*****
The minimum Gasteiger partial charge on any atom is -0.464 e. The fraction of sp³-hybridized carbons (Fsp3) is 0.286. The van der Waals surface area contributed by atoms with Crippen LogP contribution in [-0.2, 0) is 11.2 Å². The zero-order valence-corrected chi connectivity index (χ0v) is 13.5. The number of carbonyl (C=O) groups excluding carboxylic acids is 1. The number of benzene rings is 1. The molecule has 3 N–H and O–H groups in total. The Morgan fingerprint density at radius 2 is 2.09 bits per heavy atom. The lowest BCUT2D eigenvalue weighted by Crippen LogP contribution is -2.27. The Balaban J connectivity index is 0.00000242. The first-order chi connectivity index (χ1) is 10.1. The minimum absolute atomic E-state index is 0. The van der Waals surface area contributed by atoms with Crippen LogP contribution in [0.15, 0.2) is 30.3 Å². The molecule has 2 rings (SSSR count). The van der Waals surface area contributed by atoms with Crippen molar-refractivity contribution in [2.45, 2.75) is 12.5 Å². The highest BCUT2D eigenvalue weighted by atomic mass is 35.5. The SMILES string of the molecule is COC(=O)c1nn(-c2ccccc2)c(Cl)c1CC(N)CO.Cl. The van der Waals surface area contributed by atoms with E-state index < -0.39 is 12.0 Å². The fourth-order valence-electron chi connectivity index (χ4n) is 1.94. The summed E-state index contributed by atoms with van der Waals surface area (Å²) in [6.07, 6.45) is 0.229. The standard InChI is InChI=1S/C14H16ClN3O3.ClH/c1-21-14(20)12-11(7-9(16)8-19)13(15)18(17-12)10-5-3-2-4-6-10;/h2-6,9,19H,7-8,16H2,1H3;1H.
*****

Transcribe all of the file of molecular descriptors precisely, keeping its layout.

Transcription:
The minimum Gasteiger partial charge on any atom is -0.464 e. The fraction of sp³-hybridized carbons (Fsp3) is 0.286. The van der Waals surface area contributed by atoms with Crippen LogP contribution in [-0.2, 0) is 11.2 Å². The zero-order valence-corrected chi connectivity index (χ0v) is 13.5. The number of carbonyl (C=O) groups excluding carboxylic acids is 1. The number of benzene rings is 1. The molecule has 3 N–H and O–H groups in total. The Morgan fingerprint density at radius 2 is 2.09 bits per heavy atom. The lowest BCUT2D eigenvalue weighted by Crippen LogP contribution is -2.27. The Balaban J connectivity index is 0.00000242. The first-order chi connectivity index (χ1) is 10.1. The minimum absolute atomic E-state index is 0. The van der Waals surface area contributed by atoms with Crippen LogP contribution in [0.15, 0.2) is 30.3 Å². The molecule has 2 rings (SSSR count). The van der Waals surface area contributed by atoms with Crippen molar-refractivity contribution in [2.45, 2.75) is 12.5 Å². The highest BCUT2D eigenvalue weighted by atomic mass is 35.5. The SMILES string of the molecule is COC(=O)c1nn(-c2ccccc2)c(Cl)c1CC(N)CO.Cl. The van der Waals surface area contributed by atoms with E-state index < -0.39 is 12.0 Å². The fourth-order valence-electron chi connectivity index (χ4n) is 1.94. The summed E-state index contributed by atoms with van der Waals surface area (Å²) in [6.07, 6.45) is 0.229. The standard InChI is InChI=1S/C14H16ClN3O3.ClH/c1-21-14(20)12-11(7-9(16)8-19)13(15)18(17-12)10-5-3-2-4-6-10;/h2-6,9,19H,7-8,16H2,1H3;1H.